“Poor me, poor me,” you cry to yourself. Never mind that your best friend Doris just shared with you that her son James has been injured and is currently being transported to a hospital in the states. The only thing you can focus on is the chocolate cake on the table. The only thought you have is to grab the knife and sneak every crumb you can get away with.
You convince yourself that those crumbs won’t hurt. The temptation becomes harder and harder to resist and just as you are about to sneak a bite, your husband comes up behind you and whispers sweet nothings in your ear. Saved by a whisper, but the rescue only lasts a minute. Then you start cutting again and the battle in your head starts again. The struggle is in full force. The twins go at it. One repeating the words “go ahead take a bite, one little bite doesn’t hurt.” The other begs you not to do it.
Then an obnoxious voice shouts from the other room, “Great cake, you should really try it.” The good twin chimes in with “don’t do it, don’t do it.” Then the evil voice speaks: “Cut yourself a piece of cake, after all you’ve done, you should enjoy the fruits of your labor.” “Yes, but what about the fruits of my labor for weeks the good twin explains. The optimistic side of you and the pessimistic side of you are fighting it.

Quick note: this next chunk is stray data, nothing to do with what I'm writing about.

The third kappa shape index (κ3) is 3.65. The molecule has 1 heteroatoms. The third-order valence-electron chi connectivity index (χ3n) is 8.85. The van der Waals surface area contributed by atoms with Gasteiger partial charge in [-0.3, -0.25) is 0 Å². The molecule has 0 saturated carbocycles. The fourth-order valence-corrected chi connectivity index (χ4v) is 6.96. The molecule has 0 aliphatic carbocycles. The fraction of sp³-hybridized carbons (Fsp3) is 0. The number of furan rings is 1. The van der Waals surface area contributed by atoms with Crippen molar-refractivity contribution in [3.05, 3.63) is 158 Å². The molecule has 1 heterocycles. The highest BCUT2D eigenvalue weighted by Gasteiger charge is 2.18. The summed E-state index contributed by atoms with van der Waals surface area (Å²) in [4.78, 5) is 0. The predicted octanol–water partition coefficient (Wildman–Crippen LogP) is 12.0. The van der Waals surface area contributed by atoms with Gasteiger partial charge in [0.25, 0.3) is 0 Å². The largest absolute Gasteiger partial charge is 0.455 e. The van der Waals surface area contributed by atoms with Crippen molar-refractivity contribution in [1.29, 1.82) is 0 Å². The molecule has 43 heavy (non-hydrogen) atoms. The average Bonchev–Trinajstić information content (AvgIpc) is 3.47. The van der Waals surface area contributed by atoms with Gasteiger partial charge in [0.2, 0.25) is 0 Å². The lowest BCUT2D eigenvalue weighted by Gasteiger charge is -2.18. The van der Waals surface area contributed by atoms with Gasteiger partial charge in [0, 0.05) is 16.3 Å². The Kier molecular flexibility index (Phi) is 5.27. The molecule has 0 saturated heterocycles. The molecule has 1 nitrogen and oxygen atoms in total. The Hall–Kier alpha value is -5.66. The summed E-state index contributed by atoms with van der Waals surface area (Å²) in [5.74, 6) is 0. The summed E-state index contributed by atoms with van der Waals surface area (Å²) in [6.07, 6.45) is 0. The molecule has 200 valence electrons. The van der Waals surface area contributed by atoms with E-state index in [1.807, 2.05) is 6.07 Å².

You know what I’m talking about, the side that encourages and pumps you up, the side that allows you to move forward so you can succeed. The side that knows you have to stay in control and not waver from your commitment. The part of you helps stay in control. The side of you that desperately wants the positive outcome and realizes that you must throw away temptations. That part of you that gives you the knowledge you have to make some sacrifices if you want to reach your ideal weight. The side of that convinced you that you have to make some sacrifices if you want to change, if you want to achieve something. Nothing comes without a price tag. Something we should all know.
Since losing weight and creating change is more about changing bad habits, it is vital that you surround yourself with high energy positive people. It’s just as important you believe you can achieve your weight loss goal or any goal, because if you don’t believe it. The simple truth is that you will not achieve it. Thus, I emphasize the importance of positive self-talk and true commitment.